When law enforcement officers pull people over on suspicion of drinking and driving, they often use breath test devices to measure their blood alcohol content level. Along the roadside, it is impractical to get a blood sample in order to determine a BAC level. However, there are differences when comparing the results from a breath test to those of an actual blood test.
According to researchers at the State University of New York at Potsdam, at least one in every four people tested with a breath test machine will have inflated BAC levels when compared to a blood test. Breath test readings may vary by more than 15% from blood test results as well. This can lead to a wrongful DUI charge and possible conviction.
How do breath test machines work?
When you blow into a breath test device, the machine detects ethanol alcohol in the sample. It then converts this amount into a blood alcohol content reading. Blood tests, on the other hand, measure the amount of alcohol in the blood directly, with no conversion factors and additional room for error.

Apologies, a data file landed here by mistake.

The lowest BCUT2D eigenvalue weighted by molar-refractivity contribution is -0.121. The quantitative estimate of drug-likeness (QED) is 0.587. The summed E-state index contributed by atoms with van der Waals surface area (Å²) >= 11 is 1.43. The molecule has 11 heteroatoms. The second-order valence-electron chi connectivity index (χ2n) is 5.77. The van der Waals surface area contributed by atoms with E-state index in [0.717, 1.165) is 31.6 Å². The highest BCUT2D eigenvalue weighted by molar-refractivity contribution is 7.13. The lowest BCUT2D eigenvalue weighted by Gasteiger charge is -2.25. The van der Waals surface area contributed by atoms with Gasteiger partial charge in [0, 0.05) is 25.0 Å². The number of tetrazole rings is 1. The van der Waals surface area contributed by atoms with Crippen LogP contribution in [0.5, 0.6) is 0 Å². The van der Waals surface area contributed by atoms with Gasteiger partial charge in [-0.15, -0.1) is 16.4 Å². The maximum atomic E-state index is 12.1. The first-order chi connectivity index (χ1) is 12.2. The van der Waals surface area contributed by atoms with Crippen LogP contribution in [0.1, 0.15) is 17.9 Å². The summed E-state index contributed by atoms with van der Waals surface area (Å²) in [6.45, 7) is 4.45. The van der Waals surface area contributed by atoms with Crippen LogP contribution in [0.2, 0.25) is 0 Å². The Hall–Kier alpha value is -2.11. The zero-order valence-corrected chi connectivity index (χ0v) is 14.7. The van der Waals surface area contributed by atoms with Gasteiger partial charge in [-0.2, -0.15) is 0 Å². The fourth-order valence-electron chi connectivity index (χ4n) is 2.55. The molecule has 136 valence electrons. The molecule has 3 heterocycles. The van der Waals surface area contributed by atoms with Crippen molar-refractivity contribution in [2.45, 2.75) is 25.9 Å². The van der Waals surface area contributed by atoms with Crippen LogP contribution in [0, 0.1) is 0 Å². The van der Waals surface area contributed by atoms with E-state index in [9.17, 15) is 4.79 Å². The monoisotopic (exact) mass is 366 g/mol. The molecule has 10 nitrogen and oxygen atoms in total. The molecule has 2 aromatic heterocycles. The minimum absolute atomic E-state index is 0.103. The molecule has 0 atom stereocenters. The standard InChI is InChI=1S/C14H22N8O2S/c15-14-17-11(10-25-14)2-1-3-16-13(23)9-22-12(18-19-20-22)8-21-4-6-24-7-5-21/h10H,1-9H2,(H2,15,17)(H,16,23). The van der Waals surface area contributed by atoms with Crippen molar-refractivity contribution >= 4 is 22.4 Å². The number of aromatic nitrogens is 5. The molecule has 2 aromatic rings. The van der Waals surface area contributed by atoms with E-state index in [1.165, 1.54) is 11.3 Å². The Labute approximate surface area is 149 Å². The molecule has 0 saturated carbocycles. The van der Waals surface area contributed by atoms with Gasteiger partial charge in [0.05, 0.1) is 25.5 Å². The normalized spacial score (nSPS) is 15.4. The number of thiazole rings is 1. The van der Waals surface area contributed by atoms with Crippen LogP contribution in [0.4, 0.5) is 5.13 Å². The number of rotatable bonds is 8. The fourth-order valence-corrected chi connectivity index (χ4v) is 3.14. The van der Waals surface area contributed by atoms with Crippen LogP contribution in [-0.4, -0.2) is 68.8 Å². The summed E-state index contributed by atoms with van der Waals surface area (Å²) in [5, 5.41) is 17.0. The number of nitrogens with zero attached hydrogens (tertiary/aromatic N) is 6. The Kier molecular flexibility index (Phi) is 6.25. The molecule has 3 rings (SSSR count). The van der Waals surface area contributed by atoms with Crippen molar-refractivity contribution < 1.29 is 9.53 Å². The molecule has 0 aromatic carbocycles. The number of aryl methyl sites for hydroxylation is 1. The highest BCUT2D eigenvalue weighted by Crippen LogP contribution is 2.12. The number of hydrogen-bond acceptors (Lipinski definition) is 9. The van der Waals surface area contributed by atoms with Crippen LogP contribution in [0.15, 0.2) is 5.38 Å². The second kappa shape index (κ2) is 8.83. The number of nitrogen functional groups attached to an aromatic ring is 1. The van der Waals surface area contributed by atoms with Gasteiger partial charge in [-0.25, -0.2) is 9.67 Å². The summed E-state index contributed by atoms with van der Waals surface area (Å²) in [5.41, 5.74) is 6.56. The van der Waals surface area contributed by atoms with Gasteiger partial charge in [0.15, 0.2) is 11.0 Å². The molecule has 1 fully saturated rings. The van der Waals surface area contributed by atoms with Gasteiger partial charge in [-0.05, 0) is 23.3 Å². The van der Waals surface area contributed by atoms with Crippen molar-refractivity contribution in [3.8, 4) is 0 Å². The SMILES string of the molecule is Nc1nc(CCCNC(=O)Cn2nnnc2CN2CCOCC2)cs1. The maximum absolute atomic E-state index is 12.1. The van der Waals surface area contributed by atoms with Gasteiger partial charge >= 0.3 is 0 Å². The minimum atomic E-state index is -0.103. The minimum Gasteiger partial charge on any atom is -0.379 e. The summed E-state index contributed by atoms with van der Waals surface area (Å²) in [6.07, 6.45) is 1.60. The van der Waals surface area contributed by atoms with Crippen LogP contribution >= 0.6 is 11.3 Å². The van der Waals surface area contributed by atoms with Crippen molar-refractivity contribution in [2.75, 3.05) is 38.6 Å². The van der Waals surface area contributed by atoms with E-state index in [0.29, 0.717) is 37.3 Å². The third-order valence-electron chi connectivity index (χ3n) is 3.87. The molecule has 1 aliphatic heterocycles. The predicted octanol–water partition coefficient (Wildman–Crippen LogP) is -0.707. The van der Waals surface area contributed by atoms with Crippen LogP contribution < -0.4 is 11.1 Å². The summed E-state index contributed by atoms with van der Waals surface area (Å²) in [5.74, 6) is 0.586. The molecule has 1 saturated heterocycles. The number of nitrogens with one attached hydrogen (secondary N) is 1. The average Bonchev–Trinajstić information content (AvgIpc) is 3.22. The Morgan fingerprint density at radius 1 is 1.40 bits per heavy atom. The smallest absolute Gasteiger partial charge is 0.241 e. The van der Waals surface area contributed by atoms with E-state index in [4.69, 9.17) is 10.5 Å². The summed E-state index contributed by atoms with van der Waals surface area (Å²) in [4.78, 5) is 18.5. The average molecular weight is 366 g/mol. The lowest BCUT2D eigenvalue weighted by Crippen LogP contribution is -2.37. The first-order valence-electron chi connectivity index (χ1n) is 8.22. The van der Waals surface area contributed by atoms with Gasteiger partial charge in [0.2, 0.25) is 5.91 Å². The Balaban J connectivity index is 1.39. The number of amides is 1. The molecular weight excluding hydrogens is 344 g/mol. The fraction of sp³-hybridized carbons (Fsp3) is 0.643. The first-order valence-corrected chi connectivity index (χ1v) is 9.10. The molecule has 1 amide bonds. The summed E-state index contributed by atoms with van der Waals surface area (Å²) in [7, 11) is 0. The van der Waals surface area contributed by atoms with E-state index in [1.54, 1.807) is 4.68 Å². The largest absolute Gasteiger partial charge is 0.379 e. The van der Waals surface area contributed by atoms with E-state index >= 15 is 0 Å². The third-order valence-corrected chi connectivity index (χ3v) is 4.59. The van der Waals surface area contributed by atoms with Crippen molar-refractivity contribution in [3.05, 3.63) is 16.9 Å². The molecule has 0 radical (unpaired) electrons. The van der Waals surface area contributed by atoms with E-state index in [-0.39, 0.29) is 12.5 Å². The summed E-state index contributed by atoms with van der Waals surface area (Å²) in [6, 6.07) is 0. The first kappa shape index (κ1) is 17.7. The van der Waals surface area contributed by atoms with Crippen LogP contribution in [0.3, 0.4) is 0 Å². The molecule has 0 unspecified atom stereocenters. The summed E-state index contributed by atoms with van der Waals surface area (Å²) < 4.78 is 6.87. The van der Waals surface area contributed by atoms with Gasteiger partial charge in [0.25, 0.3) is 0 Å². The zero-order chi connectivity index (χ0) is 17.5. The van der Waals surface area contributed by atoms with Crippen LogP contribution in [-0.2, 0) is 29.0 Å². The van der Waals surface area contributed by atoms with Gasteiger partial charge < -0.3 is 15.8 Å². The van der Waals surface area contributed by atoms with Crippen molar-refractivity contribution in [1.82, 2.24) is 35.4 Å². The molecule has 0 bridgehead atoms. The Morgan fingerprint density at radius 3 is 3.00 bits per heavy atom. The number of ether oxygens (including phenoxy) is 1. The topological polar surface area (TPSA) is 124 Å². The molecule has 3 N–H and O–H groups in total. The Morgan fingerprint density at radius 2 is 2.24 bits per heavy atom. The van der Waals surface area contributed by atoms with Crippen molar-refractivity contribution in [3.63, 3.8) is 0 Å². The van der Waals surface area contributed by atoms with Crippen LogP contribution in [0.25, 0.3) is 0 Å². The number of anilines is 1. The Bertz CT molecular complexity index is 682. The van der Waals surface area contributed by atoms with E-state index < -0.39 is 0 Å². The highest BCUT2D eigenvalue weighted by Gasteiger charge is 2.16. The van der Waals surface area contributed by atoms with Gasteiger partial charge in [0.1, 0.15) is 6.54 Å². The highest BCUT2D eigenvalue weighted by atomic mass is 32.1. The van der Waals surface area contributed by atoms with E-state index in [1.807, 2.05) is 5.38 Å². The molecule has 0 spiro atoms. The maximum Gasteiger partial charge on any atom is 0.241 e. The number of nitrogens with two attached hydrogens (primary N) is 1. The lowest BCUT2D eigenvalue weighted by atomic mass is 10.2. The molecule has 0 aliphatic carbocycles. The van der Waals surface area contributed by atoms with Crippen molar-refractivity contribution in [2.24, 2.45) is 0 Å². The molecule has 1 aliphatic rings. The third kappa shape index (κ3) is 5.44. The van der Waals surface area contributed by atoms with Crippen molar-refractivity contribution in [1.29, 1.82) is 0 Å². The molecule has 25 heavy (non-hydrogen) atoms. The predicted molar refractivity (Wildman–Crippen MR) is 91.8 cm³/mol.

What factors can alter the results?
The device picks up more than simply ethyl groups from alcoholic beverages. It also measures substances with similar methyl structures, and these substances can be found in many items people eat, drink and breathe every day. Factors that alter BAC level results include the following:
- Dirt and pollution from the air
- Relative humidity of the air
- Gasoline fumes, cleaners and cigarette smoke
- Residual food, blood, vomit and drink in the mouth
- Personal hematocrit levels in the blood
- Electrical and static interference from police radios and cellphones
Breath test devices must be properly maintained and calibrated regularly to maximize the accuracy of results. Furthermore, the officer administering the test must do so properly or it could lead to erroneous results as well.